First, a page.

Accession Number : AD1041771


Title :   Development of Cognitive Bias Modification (CBM) Tools to Promote Adjustment during Reintegration following Deployment


Descriptive Note : Technical Report,15 Oct 2012,14 Oct 2016


Corporate Author : Tel Aviv University Tel Aviv Israel


Personal Author(s) : Bar-Haim, Yair


Full Text : https://apps.dtic.mil/dtic/tr/fulltext/u2/1041771.pdf


Report Date : 01 Jun 2017


Pagination or Media Count : 60


Abstract : The overarching goal of the grant was to develop valid and reliable computerized tools to measure and modify anger-related cognitive biases and ultimately to examine their efficiency in reducing anger and adjustment difficulties among soldiers. The first aim of the research, addressed in the first reported study, was to measure the associations between anger measures and biases in anger-related attention and interpretation. This aim was addressed in the completion of a correlational study, and the publication of a scientific report describing its findings. The second aim was to explore the effect of cognitive interpretation training on anger related outcomes. This aim was addressed in a second study reported here, which found evidence for the efficacy of computerized interpretation training in reducing anger-related interpretations of ambiguous faces, mitigating self-reported state anger and reducing anger-related displaced retaliation behavior in an interpersonal game. No effect on self-reported trait anger was found. A scientific report describing these findings has been prepared and submitted for publication, and is currently under review. The third aim was to explore the effect of attention bias modification (ABM) training on anger related outcomes. This aim was addressed in the third study, which found no evidence for the efficacy of computerized attention training in reducing anger-related attention bias, or on self-reported anger measures and physiological reactivity related to an annoying manipulation. There was a training effect on anger-related displaced retaliation behavior in an interpersonal game, but since no training-related cognitive change was evidenced, it could not be concluded that this group difference is related to change in attention patterns. Conclusions and recommendations for future research following these findings are included in this summarizing report.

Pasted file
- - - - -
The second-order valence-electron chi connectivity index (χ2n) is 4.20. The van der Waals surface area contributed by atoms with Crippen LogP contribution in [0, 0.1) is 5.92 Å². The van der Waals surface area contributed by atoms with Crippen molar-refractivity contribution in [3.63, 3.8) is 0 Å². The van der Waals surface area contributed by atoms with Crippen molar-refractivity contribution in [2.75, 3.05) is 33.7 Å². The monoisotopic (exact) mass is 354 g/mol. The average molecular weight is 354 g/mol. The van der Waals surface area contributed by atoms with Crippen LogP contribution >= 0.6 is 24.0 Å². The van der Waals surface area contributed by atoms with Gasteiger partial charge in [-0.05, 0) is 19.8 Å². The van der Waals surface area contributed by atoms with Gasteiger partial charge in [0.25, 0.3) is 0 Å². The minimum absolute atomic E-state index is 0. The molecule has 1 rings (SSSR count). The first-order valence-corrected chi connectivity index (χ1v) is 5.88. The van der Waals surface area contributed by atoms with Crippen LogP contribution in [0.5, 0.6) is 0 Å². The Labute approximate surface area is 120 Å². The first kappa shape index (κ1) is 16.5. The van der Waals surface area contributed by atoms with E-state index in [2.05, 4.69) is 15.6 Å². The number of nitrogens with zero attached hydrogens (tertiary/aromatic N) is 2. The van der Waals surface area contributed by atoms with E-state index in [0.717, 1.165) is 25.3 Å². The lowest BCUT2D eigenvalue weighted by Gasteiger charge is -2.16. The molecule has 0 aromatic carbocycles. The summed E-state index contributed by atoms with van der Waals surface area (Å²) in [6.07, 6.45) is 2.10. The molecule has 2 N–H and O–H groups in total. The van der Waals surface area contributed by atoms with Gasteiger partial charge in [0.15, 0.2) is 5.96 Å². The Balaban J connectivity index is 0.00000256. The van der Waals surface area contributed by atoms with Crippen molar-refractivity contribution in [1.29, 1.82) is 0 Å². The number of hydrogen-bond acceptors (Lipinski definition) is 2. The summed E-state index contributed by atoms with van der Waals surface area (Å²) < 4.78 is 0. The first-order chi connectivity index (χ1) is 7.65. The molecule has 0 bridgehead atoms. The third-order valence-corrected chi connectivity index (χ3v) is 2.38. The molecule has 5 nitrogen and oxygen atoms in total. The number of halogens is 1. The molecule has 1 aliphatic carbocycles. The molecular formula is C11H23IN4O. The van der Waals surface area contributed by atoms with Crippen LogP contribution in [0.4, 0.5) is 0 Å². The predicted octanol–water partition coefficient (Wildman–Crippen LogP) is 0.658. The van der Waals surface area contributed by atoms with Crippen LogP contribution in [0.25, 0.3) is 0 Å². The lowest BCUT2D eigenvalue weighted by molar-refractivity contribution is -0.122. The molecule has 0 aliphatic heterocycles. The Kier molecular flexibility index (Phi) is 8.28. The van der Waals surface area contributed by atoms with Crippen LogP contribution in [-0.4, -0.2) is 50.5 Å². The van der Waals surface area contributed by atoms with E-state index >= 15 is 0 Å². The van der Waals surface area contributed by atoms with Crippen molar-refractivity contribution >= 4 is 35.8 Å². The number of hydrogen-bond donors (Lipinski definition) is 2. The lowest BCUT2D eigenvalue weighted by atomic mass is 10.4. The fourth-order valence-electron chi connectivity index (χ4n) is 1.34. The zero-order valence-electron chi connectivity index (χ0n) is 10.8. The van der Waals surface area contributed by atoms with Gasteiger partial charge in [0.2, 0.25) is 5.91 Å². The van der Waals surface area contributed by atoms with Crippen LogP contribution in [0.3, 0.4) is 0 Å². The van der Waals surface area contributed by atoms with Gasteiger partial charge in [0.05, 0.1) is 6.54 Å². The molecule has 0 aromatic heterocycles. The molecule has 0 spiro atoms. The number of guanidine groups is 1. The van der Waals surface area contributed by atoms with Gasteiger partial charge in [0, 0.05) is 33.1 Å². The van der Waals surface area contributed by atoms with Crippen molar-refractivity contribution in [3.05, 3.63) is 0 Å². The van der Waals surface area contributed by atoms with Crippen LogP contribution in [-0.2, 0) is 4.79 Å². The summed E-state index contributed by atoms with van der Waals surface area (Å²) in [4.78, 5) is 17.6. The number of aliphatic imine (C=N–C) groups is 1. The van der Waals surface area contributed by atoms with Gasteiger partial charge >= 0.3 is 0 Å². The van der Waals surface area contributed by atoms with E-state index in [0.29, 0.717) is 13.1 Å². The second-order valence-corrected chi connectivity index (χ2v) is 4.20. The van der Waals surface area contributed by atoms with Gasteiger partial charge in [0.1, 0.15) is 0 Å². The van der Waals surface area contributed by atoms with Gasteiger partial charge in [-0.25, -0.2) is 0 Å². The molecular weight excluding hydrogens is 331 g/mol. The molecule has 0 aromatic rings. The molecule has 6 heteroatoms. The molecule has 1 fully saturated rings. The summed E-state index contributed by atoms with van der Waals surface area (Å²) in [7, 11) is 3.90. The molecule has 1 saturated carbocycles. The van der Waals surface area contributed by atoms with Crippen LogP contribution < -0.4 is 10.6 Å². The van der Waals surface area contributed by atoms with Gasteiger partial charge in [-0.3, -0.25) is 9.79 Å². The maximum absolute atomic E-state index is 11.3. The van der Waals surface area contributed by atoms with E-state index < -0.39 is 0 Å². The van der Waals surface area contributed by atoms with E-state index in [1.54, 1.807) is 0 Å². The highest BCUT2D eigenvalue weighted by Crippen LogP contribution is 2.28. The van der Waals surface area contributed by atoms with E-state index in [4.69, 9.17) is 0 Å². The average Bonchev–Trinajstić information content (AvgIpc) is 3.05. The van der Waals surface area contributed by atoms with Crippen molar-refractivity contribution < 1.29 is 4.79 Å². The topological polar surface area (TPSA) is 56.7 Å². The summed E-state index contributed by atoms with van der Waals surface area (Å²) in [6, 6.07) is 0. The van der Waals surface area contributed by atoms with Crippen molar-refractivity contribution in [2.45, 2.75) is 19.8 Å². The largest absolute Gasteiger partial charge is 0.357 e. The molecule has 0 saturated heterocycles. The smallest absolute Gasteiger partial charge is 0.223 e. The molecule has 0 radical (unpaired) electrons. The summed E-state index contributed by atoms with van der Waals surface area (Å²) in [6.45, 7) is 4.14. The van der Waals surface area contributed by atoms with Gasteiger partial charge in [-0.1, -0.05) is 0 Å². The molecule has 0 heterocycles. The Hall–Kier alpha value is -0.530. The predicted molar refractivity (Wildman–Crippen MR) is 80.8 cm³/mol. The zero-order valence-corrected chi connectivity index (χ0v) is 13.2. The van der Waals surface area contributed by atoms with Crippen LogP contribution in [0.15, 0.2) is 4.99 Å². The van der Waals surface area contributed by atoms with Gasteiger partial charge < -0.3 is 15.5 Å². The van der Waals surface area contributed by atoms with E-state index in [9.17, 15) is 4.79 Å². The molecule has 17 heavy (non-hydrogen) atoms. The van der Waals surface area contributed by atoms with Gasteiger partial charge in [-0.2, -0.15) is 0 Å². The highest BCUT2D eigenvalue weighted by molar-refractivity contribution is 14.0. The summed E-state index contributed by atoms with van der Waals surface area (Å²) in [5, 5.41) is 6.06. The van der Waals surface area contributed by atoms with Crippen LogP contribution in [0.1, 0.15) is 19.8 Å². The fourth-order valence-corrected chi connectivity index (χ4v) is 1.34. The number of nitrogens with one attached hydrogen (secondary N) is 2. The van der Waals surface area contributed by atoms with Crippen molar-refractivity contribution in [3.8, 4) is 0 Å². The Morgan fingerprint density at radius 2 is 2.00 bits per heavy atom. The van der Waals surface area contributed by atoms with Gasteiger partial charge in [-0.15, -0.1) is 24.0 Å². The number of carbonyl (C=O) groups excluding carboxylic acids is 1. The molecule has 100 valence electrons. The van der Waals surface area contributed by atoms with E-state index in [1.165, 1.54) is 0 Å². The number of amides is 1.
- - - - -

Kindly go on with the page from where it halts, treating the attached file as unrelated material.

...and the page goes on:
Descriptors :   human emotions , ANGER , MILITARY PERSONNEL , DEPLOYMENT , intervention , BIAS


Subject Categories : Psychology
      Personnel Management and Labor Relations


Distribution Statement : APPROVED FOR PUBLIC RELEASE